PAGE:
Going to Work in the Ice Shack

There’s more to the day than telling stories and not catching fish

Going to Work in the Ice Shack

This story is part of a series on ice-fishing culture. To read all series posts, click here.


You’re likely wondering what a guy does sitting in an ice shack by himself, day after day.

To anyone who lives nearby and witnesses me getting here early in the morning and leaving after dark, sitting here by myself in this brutal weather all day with other random trucks coming and going from the shack, it must look like I’m running a meth lab. 

I assure you that’s not the case. I’m scheming in the pike lab. 

I get up a little earlier than a normal work day because the drive here is a bit longer and I usually have to make a stop or two on the way to freshen up my minnow supply, grab an orange soda, maybe a breakfast sandwich — whatever the day calls for. 

The sun still isn’t fully up when I drive onto the lake at the Hodag Park boat landing in Rhinelander. Typically I leave the truck running for a little while after I pull up to the Snake Chaser. I get out, unlock the shack, fire up the heaters and jump back in the truck for a minute to get ready. Then I head back out and drill my holes. By that time the shack has warmed up enough to bring my laptop and other gear inside and set up. I check my email to see if anything requires immediate attention, then head back out and put my tip-ups in. 

Once my minnows are soaking, I return to the shack and start my daily log. From there the log pretty much tells the story. What it doesn’t show, however, is that I’m actually sitting here on my laptop doing all my regular work, staying connected to the land office with Wi-Fi from a little jetpack. 

I’m the editor of three publications, and working from the ice shack doesn’t change any of my deadlines or day-to-day responsibilities. So there are proofs to look through, stories to edit, photo captions to write, questions to answer and on and on. I’m also working on all the other stories and photos accompanying this series. It’s actually been a ton of work, but I’ve loved every minute of it. 

Of course there are all the little tasks that come with fishing and spending time in the shack. I have to change the propane on the small heater a few times a day. I get almost exactly two hours and 40 minutes out of a 1-pound tank with the heater running on low.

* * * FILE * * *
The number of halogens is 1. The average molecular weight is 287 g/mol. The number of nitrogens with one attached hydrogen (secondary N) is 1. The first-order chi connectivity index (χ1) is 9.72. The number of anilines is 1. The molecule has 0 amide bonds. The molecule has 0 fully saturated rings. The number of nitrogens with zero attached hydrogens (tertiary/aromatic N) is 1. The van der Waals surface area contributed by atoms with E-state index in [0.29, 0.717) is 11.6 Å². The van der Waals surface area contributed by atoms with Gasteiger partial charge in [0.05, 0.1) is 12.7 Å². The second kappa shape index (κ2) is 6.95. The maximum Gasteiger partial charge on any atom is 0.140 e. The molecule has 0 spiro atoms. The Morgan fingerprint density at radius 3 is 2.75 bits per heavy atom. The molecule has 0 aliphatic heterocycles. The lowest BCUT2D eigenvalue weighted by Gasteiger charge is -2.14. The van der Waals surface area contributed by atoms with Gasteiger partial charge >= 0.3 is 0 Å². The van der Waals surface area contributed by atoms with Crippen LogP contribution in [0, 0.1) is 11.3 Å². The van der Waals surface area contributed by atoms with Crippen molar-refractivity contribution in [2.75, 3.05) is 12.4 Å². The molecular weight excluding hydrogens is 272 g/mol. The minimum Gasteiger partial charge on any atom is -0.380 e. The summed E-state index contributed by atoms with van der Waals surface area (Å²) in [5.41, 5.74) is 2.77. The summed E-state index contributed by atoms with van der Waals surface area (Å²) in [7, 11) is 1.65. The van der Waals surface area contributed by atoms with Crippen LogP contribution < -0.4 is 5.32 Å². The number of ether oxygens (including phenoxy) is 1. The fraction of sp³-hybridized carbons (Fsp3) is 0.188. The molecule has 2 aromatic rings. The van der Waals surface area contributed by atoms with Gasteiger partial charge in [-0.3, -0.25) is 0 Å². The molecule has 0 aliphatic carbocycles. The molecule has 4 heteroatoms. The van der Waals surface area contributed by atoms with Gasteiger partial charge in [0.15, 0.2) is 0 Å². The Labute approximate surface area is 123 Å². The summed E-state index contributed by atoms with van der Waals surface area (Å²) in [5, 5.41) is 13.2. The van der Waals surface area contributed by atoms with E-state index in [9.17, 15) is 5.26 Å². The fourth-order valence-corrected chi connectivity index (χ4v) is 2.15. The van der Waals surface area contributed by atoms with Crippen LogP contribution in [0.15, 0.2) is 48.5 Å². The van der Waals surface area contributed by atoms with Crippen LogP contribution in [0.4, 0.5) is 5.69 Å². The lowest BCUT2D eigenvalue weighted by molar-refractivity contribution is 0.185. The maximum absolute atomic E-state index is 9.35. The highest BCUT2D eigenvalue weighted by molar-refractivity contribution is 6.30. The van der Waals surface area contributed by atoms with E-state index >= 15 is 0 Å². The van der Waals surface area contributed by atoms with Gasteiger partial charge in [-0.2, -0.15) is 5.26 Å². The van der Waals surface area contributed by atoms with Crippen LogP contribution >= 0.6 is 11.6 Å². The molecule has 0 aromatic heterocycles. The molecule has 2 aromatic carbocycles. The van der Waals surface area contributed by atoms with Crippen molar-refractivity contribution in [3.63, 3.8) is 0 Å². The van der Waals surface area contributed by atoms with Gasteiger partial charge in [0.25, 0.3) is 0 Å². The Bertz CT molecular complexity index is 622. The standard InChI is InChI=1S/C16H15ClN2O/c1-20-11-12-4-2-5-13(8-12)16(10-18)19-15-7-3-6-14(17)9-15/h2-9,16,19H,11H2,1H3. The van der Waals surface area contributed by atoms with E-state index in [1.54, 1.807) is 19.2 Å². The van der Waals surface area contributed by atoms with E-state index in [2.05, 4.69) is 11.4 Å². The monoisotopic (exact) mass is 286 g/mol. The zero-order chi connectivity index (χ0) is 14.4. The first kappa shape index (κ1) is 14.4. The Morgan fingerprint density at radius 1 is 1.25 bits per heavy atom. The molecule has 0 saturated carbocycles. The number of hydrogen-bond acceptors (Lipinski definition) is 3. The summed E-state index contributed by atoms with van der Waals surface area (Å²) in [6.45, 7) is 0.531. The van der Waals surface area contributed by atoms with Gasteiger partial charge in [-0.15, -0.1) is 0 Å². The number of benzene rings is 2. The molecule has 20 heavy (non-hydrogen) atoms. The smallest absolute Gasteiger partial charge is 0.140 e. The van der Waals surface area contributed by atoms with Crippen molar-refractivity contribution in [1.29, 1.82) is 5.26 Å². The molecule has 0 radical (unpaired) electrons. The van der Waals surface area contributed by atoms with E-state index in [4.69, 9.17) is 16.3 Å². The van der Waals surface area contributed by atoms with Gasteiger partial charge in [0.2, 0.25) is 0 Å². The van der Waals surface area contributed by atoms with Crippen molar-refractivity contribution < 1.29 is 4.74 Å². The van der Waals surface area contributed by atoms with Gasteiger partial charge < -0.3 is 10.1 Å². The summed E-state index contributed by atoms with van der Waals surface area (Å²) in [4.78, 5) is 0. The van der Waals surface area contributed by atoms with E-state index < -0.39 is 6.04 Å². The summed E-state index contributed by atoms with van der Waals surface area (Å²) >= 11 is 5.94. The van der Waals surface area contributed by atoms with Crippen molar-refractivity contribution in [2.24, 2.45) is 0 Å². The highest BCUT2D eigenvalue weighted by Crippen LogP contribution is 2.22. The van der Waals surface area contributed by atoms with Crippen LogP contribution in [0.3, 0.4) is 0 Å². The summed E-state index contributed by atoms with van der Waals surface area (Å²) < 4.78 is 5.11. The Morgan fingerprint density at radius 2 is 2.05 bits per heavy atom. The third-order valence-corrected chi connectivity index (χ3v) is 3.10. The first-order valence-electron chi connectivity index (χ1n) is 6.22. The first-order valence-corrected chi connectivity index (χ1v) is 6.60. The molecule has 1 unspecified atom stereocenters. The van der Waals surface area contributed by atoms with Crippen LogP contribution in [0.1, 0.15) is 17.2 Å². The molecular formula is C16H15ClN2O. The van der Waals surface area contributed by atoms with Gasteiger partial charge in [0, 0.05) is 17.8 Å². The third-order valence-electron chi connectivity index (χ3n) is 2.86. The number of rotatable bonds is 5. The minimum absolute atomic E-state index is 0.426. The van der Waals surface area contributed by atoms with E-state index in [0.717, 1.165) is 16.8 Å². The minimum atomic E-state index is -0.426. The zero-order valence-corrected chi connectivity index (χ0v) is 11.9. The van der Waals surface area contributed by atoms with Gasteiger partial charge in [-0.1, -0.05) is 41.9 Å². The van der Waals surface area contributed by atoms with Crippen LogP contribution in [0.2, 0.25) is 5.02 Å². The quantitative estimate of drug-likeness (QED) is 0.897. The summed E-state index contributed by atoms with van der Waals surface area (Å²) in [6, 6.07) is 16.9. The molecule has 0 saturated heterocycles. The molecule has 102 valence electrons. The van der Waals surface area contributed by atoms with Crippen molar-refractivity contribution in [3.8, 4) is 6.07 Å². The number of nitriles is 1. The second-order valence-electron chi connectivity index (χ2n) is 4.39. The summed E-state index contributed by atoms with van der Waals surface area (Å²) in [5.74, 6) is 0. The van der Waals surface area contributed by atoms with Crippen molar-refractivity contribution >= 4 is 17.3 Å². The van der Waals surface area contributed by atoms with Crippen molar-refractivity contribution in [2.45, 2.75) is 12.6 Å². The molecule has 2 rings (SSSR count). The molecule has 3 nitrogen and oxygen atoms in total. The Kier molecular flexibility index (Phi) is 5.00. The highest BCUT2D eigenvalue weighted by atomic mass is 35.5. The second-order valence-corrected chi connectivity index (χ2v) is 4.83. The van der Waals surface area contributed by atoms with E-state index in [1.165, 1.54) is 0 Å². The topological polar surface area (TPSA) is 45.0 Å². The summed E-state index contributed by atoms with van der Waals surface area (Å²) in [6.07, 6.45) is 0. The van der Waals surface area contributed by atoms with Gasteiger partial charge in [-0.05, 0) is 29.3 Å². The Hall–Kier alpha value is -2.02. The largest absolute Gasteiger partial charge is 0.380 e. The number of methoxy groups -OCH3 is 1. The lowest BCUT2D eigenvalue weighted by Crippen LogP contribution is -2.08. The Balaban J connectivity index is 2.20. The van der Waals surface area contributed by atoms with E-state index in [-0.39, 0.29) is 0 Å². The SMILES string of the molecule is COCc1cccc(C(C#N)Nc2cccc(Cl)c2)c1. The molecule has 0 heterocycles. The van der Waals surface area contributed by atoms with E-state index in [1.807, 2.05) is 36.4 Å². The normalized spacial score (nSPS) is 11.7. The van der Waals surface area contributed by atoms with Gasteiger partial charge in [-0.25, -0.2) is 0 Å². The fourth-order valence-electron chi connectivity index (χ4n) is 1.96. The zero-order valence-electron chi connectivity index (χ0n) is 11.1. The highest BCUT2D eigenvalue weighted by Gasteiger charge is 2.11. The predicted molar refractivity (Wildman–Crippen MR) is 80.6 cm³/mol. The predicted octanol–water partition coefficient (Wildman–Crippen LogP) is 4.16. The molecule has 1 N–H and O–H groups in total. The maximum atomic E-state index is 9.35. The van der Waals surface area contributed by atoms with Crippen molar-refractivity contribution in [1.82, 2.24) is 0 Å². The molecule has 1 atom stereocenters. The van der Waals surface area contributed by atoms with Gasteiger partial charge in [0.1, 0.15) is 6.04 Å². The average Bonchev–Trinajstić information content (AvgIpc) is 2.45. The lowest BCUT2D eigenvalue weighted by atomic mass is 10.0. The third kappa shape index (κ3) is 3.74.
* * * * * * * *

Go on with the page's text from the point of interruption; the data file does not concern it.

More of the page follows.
Even when there’s no action at all, I still go out and check my tip-ups a few times a day. That usually takes about 10 minutes each time. Weather dictates frequency. 

I probably spend about another seven minutes per day wiping or squeegeeing the windows. It takes seconds at a time, but I do it constantly. I look out, see all my flags down and turn back around. A few minutes later the windows are frosted or fogged over again, and I repeat the cycle. Usually I only need to clear one window to see my tip-ups, but it’s nice to have a view of the lake too. 

I spend five or 10 minutes a day on average tidying up. Cleaning the counter, table and stove top, emptying the garbage and recyclables, and putting random odds and ends back where they belong. 

I probably spend about three minutes per day debating if some foodstuff sitting on the counter is still safe to eat. 

Then I take a little time to eat whatever I’ve deemed likely to be safe. 

And on any day in the shack, whether a workday or otherwise, there’s always some time spent looking at the walls, scanning through the records of days past, either for pure amusement or to figure out when Steve caught the musky or Brian went to a wine tasting instead of fishing. Those are important things that need to be kept straight. 

There’s usually a little time spent talking to whoever stops by, and that’ll remind me of something I need to mention in one of these stories, so I jump back on my laptop and make notes.    

I also spend several minutes per day re-tuning the radio. We only listen to one station but have to tune it in eight times a day. The dial on the radio is touchy and it can’t hold steady on Classic Country. Those songs move the dial as much as they move my heart. 

Mostly I’m just sitting at the little table in the back of the shack working, with painfully little need to spend any time running for flags. But when 4:30 rolls around and I’m free to go, I rarely want to leave. 

I like to pick up my boards while there’s still a little light and then maybe crack a beer when I get back in the shack and enjoy the sunset. It’s proven to be such a nice place to write that I usually keep working a while. 

That’s basically a workday in the shack. Living the dream. 


This story is part of a series on ice-fishing culture. To read all series posts, click here.

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